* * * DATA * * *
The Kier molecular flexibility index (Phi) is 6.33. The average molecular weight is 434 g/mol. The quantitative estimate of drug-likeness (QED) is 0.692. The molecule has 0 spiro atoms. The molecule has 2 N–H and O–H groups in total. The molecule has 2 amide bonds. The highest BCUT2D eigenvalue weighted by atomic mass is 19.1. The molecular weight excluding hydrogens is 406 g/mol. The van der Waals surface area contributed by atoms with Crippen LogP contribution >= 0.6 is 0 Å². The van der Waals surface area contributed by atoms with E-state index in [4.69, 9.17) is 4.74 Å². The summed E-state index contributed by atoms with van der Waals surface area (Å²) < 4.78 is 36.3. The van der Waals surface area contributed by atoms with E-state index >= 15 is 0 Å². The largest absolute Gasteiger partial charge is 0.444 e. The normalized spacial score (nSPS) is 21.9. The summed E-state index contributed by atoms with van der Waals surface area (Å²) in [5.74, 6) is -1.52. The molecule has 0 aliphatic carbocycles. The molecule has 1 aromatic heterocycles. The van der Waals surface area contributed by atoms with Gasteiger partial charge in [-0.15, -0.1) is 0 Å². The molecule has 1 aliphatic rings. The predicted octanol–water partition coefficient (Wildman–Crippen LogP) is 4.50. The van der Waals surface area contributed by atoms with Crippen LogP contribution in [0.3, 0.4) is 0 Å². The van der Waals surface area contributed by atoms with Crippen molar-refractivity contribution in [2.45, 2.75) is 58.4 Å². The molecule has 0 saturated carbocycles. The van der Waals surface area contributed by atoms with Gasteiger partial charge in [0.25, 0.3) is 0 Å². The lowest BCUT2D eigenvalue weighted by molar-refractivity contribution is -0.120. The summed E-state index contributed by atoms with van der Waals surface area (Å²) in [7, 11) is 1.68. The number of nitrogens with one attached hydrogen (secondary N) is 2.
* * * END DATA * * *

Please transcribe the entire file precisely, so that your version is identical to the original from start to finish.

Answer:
The Kier molecular flexibility index (Phi) is 6.33. The average molecular weight is 434 g/mol. The quantitative estimate of drug-likeness (QED) is 0.692. The molecule has 0 spiro atoms. The molecule has 2 N–H and O–H groups in total. The molecule has 2 amide bonds. The highest BCUT2D eigenvalue weighted by atomic mass is 19.1. The molecular weight excluding hydrogens is 406 g/mol. The van der Waals surface area contributed by atoms with Crippen LogP contribution >= 0.6 is 0 Å². The van der Waals surface area contributed by atoms with E-state index in [4.69, 9.17) is 4.74 Å². The summed E-state index contributed by atoms with van der Waals surface area (Å²) < 4.78 is 36.3. The van der Waals surface area contributed by atoms with E-state index >= 15 is 0 Å². The largest absolute Gasteiger partial charge is 0.444 e. The normalized spacial score (nSPS) is 21.9. The summed E-state index contributed by atoms with van der Waals surface area (Å²) in [5.74, 6) is -1.52. The molecule has 0 aliphatic carbocycles. The molecule has 1 aromatic heterocycles. The van der Waals surface area contributed by atoms with Gasteiger partial charge in [-0.15, -0.1) is 0 Å². The molecule has 1 aliphatic rings. The predicted octanol–water partition coefficient (Wildman–Crippen LogP) is 4.50. The van der Waals surface area contributed by atoms with Crippen LogP contribution in [0.3, 0.4) is 0 Å². The van der Waals surface area contributed by atoms with Crippen molar-refractivity contribution in [2.45, 2.75) is 58.4 Å². The molecule has 0 saturated carbocycles. The van der Waals surface area contributed by atoms with Gasteiger partial charge in [0.25, 0.3) is 0 Å². The lowest BCUT2D eigenvalue weighted by molar-refractivity contribution is -0.120. The summed E-state index contributed by atoms with van der Waals surface area (Å²) in [7, 11) is 1.68. The number of nitrogens with one attached hydrogen (secondary N) is 2.